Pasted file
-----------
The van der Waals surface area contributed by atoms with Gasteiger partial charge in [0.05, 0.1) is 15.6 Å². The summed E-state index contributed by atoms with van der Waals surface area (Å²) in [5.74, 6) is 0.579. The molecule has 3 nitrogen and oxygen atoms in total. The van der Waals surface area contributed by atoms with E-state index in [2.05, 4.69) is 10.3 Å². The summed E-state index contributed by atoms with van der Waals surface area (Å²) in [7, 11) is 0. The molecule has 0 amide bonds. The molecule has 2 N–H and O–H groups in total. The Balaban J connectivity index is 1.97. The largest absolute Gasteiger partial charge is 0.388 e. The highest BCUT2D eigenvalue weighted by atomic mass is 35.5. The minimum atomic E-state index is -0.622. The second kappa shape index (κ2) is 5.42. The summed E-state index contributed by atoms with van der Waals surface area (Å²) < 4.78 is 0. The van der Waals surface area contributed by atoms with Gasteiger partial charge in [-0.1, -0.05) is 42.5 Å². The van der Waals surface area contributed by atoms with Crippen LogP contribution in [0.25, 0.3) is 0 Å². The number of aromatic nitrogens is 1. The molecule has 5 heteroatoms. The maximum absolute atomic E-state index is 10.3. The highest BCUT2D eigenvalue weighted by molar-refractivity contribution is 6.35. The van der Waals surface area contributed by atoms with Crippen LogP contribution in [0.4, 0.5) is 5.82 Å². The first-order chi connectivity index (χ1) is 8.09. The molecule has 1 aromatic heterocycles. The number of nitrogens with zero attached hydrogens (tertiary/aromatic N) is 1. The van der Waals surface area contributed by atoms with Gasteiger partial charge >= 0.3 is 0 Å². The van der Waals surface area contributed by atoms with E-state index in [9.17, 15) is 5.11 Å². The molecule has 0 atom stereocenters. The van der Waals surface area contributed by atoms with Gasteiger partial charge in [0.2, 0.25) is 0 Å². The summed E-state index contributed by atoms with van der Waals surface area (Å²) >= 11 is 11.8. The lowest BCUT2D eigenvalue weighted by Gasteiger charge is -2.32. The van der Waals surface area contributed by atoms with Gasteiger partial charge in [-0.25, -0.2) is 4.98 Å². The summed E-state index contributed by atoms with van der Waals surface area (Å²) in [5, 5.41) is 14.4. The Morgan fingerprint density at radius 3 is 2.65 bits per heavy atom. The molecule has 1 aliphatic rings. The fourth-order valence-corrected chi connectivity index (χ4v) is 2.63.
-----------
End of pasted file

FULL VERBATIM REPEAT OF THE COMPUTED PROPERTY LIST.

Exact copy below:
The van der Waals surface area contributed by atoms with Gasteiger partial charge in [0.05, 0.1) is 15.6 Å². The summed E-state index contributed by atoms with van der Waals surface area (Å²) in [5.74, 6) is 0.579. The molecule has 3 nitrogen and oxygen atoms in total. The van der Waals surface area contributed by atoms with E-state index in [2.05, 4.69) is 10.3 Å². The summed E-state index contributed by atoms with van der Waals surface area (Å²) in [7, 11) is 0. The molecule has 0 amide bonds. The molecule has 2 N–H and O–H groups in total. The Balaban J connectivity index is 1.97. The largest absolute Gasteiger partial charge is 0.388 e. The highest BCUT2D eigenvalue weighted by atomic mass is 35.5. The minimum atomic E-state index is -0.622. The second kappa shape index (κ2) is 5.42. The summed E-state index contributed by atoms with van der Waals surface area (Å²) < 4.78 is 0. The van der Waals surface area contributed by atoms with Gasteiger partial charge in [-0.1, -0.05) is 42.5 Å². The van der Waals surface area contributed by atoms with Crippen LogP contribution in [0.25, 0.3) is 0 Å². The number of aromatic nitrogens is 1. The molecule has 5 heteroatoms. The maximum absolute atomic E-state index is 10.3. The highest BCUT2D eigenvalue weighted by molar-refractivity contribution is 6.35. The van der Waals surface area contributed by atoms with Crippen LogP contribution in [0.4, 0.5) is 5.82 Å². The first-order chi connectivity index (χ1) is 8.09. The molecule has 1 aromatic heterocycles. The number of nitrogens with zero attached hydrogens (tertiary/aromatic N) is 1. The van der Waals surface area contributed by atoms with Gasteiger partial charge >= 0.3 is 0 Å². The van der Waals surface area contributed by atoms with E-state index in [9.17, 15) is 5.11 Å². The molecule has 0 atom stereocenters. The van der Waals surface area contributed by atoms with Gasteiger partial charge in [0.2, 0.25) is 0 Å². The summed E-state index contributed by atoms with van der Waals surface area (Å²) >= 11 is 11.8. The lowest BCUT2D eigenvalue weighted by Gasteiger charge is -2.32. The van der Waals surface area contributed by atoms with Gasteiger partial charge in [-0.25, -0.2) is 4.98 Å². The summed E-state index contributed by atoms with van der Waals surface area (Å²) in [5, 5.41) is 14.4. The Morgan fingerprint density at radius 3 is 2.65 bits per heavy atom. The molecule has 1 aliphatic rings. The fourth-order valence-corrected chi connectivity index (χ4v) is 2.63.